Lost tooth pendants

Personalized genetic jewelry is finding fans in India, with trinket makers helping customers preserve precious DNA and take-home memories

DNA and keepsake jewelry preserve breast milk, teeth, hair, nails, umbilical cord and dry blood

Five years ago, Preethy Vijay learned via a Facebook group survey about what seemed odd but unique: breastmilk jewelry. Her craft background came in handy when the Chennai resident launched @mommasmilkylove on Instagram. The idea behind his business is to create a keepsake using items that contain an individual’s genetic markers. She also uses the umbilical cord, strands of hair, fingernails and milk teeth for her creations. In Delhi, Preety Maggo runs @the_magic_of_memories, a bespoke DNA trinket jewelry line. The idea is to celebrate a moment or connection by incorporating human DNA into a locket or ring. According to the makers of this type of jewelry, DNA can be preserved for thousands of years if properly stored.

While a few artists were creating this brand of personalized jewelry in India, Maggo says the quality of the raw materials is not there. “I import mine from the United States. I use FDA [Food and Drug Administration] approved raw materials,” she adds of the ingredients that go into making the trinkets, the most important of which is the quality of the resin.

Pendants that use hair and the umbilical cordPendants that use hair and the umbilical cord

Manufacturers say their biggest challenge is ensuring DNA components are properly stored. While one of the processes used involves taking a mouth swab, dehydrating it into a powder form and sealing it in a cavity in the jewellery, Maggo and Vijay called the preservation process confidential and refused to divulge details. of this article. What Vijay says is that a close friend’s education in chemistry proved helpful as YouTube tutorials did not yield satisfactory results. Maggo, on the other hand, knew the basics from his background in medicine.

Jewelery can cost upwards of 3,500 rupees and is usually set in silver, gold and artificial metal, depending on the customer’s preference and design.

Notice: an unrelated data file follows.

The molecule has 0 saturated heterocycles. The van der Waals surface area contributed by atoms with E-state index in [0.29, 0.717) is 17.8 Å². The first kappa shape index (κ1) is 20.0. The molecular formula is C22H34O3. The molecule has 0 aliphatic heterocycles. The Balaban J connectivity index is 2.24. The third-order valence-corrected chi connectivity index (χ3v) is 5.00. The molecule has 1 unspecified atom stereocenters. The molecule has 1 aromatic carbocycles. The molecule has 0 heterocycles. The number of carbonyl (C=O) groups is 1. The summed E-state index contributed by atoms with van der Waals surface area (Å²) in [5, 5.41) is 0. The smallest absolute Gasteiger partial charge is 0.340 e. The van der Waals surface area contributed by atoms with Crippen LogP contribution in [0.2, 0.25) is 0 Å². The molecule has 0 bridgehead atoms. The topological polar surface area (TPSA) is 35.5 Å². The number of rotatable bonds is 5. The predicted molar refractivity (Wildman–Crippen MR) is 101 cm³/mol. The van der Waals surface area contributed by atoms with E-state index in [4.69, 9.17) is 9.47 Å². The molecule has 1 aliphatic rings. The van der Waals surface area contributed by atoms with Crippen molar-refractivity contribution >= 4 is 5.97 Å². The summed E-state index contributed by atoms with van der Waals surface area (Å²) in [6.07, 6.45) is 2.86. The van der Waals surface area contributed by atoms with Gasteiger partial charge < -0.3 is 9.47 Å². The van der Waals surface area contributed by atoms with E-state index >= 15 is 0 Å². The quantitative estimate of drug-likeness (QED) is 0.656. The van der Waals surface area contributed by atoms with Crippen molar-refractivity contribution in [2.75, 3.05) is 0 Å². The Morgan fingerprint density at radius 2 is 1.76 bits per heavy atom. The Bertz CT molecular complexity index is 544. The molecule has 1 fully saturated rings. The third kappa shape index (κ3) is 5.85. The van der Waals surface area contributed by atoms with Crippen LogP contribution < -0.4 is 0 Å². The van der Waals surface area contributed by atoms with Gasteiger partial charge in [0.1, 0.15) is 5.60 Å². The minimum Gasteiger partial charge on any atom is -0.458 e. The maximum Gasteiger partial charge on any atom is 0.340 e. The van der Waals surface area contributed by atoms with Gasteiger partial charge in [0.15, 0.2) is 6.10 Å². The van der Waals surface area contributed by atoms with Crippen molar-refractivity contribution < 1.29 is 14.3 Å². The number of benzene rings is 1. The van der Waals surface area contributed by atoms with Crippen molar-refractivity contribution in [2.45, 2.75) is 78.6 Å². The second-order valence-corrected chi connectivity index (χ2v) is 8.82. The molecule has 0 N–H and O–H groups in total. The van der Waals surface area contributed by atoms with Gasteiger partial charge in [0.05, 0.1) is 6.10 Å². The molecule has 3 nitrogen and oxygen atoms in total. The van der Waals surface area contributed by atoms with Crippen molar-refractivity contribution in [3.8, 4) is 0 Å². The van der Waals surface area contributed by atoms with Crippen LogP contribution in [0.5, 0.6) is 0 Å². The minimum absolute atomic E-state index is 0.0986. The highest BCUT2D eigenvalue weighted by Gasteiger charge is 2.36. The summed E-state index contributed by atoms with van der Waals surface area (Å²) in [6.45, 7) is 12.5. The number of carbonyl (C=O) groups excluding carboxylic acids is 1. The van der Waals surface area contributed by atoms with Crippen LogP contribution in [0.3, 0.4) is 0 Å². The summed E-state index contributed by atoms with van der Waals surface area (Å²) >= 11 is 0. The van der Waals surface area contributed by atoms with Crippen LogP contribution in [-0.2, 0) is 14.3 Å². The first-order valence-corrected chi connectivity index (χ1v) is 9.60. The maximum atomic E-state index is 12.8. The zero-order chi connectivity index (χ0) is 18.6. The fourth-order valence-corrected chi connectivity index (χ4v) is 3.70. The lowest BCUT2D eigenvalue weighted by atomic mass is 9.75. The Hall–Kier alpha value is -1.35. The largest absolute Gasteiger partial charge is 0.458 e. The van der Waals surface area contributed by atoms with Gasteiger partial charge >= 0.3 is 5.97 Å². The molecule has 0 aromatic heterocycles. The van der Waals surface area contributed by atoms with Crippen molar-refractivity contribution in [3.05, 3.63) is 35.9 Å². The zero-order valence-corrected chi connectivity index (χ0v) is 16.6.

Preety MaggoPreety Maggo

Both say their clients are largely women and new mothers. Maggo adds that she also gets requests from pet owners who bring her a tuft of hair to make into a personalized piece of jewelry. “When I started, only women seemed interested. Now I also have dads calling me to inquire about breast milk jewelry. They are not annoying,” adds Vijay.

In fact, the normalization and spread of breastfeeding was one of the main reasons why Maggo launched this gem. She remembers when she was a new mother and preferred to breastfeed when so many young women she knew resorted to formula milk for their babies. “I thought that if I could make it an accessory, it could encourage young mothers to realize the importance of breast milk,” she says at midday.

Ms. Brinda, Preethy Vijay and K. Aruna MadhaviMs. Brinda, Preethy Vijay and K. Aruna Madhavi

Earlier this year, K Aruna Madhavi, 34, decided to create a keepsake from her eldest son’s umbilical cord and a breast milk pendant for her younger son. “I like to keep memories alive,” she says of the motivation. Since her two sons, now nine and two, were rainbow babies, she decided to use the VIBGYOR theme for the two pendants she personalized. The first letter of their names is created using hair, while the Rainbow Tree uses the umbilical cord. “Our ancestors also preserved the umbilical cord, I heard, and now we have the technology that can turn it into an elegant keepsake. It has emotional value,” says Madhavi, adding that it also helps the person recover. DNA if necessary and reconstruct it for future analysis.

Mrs Brinda, based in Bengaluru, kept her son’s first tooth in the cavity of a pendant, with the design of a tree and his name.

“I thought it would be wonderful for him to have this when he grows up. This type of jewelry is fascinating and new to me,” she says.

The makers say they sometimes get bizarre requests, including keeping fresh blood, saliva, human feces and even a sixth finger that may have been surgically removed. “I also decline requests to include human ashes in jewelry, as it is best if the ashes are returned to earth,” Maggo explains.

About Howard F. Martinez

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